The Government have created the worst of all worlds for students taking AS-levels. As my noble friend said, they do not necessarily broaden the experience of sixth formers and there is confusion about their value. Are students who fail AS-levels supposed to resit them in their final year?
What comfort is there for current year students who have heard Ministers admit that there are problems with AS-levels and who understand that they are being reviewed—and yet they continue to have to take them in this current year?
The former head of the Qualifications and Curriculum Authority, Dr Nick Tate, admitted:
"I don't think we fully thought out all the available options before we added a new tier of exams".
The National Association of Headteachers criticised the new A-level system in May. It complained that Curriculum 2000 is damaging students and schools. It conducted a straw poll among its members and found that 60 per cent believed that post-16 reforms were not working and that 40 per cent thought they were working only partially. The National Association of Schoolmasters and Union of Women Teachers warned that confusion over the new system is discouraging young people from entering the sixth form.
There has also been much criticism of the vocational qualification. The failure rate for the new vocational A-level is as high as 90 per cent in some subjects. Professor Alan Smithers, director of the Centre for Education and Employment Research at Liverpool University, said:
"Vocational A levels have been ill-thought out. They have recast GNVQs in the same shape as A levels, adding another academic route rather than a good form of practical education for employment".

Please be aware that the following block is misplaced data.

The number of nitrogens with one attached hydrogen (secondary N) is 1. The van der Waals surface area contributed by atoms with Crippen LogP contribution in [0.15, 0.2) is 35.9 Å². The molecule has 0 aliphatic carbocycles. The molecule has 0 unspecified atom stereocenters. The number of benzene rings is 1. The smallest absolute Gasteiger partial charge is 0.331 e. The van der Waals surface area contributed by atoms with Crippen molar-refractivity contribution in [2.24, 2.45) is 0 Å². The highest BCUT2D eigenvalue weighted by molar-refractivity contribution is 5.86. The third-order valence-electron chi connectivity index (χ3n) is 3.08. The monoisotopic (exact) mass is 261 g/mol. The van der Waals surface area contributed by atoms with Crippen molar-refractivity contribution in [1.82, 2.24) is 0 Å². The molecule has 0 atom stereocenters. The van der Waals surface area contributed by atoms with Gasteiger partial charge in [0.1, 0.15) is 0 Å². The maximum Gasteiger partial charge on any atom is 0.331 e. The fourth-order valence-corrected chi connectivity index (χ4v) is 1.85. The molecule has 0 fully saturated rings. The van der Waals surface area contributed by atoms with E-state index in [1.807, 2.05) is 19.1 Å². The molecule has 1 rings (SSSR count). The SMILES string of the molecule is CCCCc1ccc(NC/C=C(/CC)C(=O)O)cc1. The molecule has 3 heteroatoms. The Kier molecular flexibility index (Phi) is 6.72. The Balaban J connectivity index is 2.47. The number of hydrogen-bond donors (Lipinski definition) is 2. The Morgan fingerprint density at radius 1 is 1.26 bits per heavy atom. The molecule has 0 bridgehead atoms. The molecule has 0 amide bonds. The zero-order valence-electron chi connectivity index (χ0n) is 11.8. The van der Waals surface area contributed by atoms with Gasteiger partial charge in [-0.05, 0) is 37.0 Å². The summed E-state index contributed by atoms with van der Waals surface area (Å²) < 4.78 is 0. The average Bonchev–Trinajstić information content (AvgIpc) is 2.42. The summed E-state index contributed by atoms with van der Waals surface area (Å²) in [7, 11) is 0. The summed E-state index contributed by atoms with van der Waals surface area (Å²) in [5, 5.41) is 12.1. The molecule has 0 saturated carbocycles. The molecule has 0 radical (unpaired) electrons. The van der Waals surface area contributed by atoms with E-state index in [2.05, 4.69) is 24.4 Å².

The Government have made much of life-long learning, and none of us can argue with that. But the individual learning accounts were introduced with a great flourish and, I am afraid, they have ended in tears. Only today, I received a press release from the Department for Education and Skills, in which the Minister, Mr Healey, took business leaders to task for not doing enough to tackle the problem of skill shortages. The press release stated:
"The Adult Skills Minister John Healey...told business leaders that they needed to do much more to tackle the problem of skills shortages facing the economy. This follows"— so the DfES states,
"the publication of the 'Skills in England 2001' report, which showed that 1 in 10 employers had experienced the problem of skill shortages".
This is the very document that pledged to continue and expand the individual learning accounts, which was published only two days before the same department announced their suspension. That story beggars belief.
From the introduction of individual learning accounts, the department was warned of problems with the administration of the scheme. Hundreds of complaints were received every month. It is not good enough for the Government to claim both that the number of complaints was relatively small compared with the overall number of accounts awarded and that the problem was so severe that, with no warning or consultation, the scheme had to be abandoned.
The tragedy of this sorry saga is that the genuine providers and students have been badly let down. Providers are going out of business and some are left with considerable debts. Students are being abandoned and jobs will be lost. Real training opportunities for those on low incomes, who would most have benefited from the scheme, will be lost to education and training. What scheme will replace the ILA and when will it be in place? Is there any chance that the bona fide providers, who are the great majority, can be thrown a lifeline?